And it’s probably not Cryomyces antarcticus’s either, in spite of the extreme place it calls home. Cryomyces antarcticus and its relative Cryomyces minteri – the two fungi tested independently in this study -- are members of a group called black fungi or black yeast for their heavily pigmented hulls that allow them to withstand a wide variety environmental stresses. Members of the group somewhat notoriously turned up a few years ago in a study that found two species of the group commonly live inside dishwashers in people’s homes (they were opportunistic human pathogns, but most humans are immune to them). But most of these fungi live quietly in the most extreme environments on earth.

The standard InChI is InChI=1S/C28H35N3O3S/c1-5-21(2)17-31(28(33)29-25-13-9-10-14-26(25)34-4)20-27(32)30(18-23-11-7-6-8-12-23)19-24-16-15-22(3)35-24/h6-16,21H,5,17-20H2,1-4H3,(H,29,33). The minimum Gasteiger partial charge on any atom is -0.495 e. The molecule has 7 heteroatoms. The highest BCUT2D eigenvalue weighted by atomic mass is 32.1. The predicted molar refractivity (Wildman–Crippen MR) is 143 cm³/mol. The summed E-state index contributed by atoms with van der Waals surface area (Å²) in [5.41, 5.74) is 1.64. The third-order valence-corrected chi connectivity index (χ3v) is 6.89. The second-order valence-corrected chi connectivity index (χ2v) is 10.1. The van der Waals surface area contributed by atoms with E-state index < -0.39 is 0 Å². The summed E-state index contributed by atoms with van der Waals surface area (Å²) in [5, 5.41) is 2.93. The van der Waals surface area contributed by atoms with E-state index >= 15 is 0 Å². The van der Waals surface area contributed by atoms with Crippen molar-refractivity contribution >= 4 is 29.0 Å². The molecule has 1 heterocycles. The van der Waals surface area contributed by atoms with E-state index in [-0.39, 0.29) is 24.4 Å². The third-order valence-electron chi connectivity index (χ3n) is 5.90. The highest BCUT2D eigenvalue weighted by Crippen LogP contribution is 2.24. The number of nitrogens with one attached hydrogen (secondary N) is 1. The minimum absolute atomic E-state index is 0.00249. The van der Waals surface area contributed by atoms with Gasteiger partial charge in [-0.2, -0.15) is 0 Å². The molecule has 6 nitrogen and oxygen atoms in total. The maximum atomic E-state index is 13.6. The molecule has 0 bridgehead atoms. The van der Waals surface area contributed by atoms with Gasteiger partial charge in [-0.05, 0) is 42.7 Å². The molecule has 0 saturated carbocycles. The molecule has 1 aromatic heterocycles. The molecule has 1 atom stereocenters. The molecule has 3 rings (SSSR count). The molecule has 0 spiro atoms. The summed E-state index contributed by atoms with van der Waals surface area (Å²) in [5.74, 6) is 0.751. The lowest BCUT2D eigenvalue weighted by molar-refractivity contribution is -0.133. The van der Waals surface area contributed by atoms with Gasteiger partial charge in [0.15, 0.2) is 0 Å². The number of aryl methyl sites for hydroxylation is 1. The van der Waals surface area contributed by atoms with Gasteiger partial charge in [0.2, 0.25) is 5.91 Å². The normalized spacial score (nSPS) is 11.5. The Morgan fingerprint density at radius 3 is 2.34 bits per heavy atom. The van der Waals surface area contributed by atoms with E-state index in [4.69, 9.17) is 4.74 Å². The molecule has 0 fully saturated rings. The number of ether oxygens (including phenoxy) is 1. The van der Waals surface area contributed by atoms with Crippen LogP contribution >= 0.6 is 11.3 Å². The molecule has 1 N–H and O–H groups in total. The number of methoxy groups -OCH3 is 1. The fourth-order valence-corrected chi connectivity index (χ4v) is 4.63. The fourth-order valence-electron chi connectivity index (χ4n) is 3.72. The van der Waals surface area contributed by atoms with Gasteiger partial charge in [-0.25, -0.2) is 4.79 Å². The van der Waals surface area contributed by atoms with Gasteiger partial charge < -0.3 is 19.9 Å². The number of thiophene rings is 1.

The particular black fungi used in this experiment, generally considered the toughest on the planet, live in tiny tunnels of their own creation inside Antarctic rocks. This is apparently the only place they can grow without being annihilated by the crushing climate and blistering ultraviolet radiation of Antarctica. Antarctica also happens to be the place on Earth most similar – although still not particularly similar, as you have seen -- to our friendly neighborhood Red Planet. This endurance has made both black fungi and their neighbors the lichens popular test pilots for Mars-like conditions on the international space station.

For example, lichen-forming fungi that create the common and beautiful orange Xanthoria elegans and also Acarospora made the same trip to the ISS previously, in a European module of the International Space Station called EXPOSE-E. Both survived the experience, and Acarospora even managed to reproduce.

But this seems to be the first time a non-lichen forming fungus has received the ISS treatment.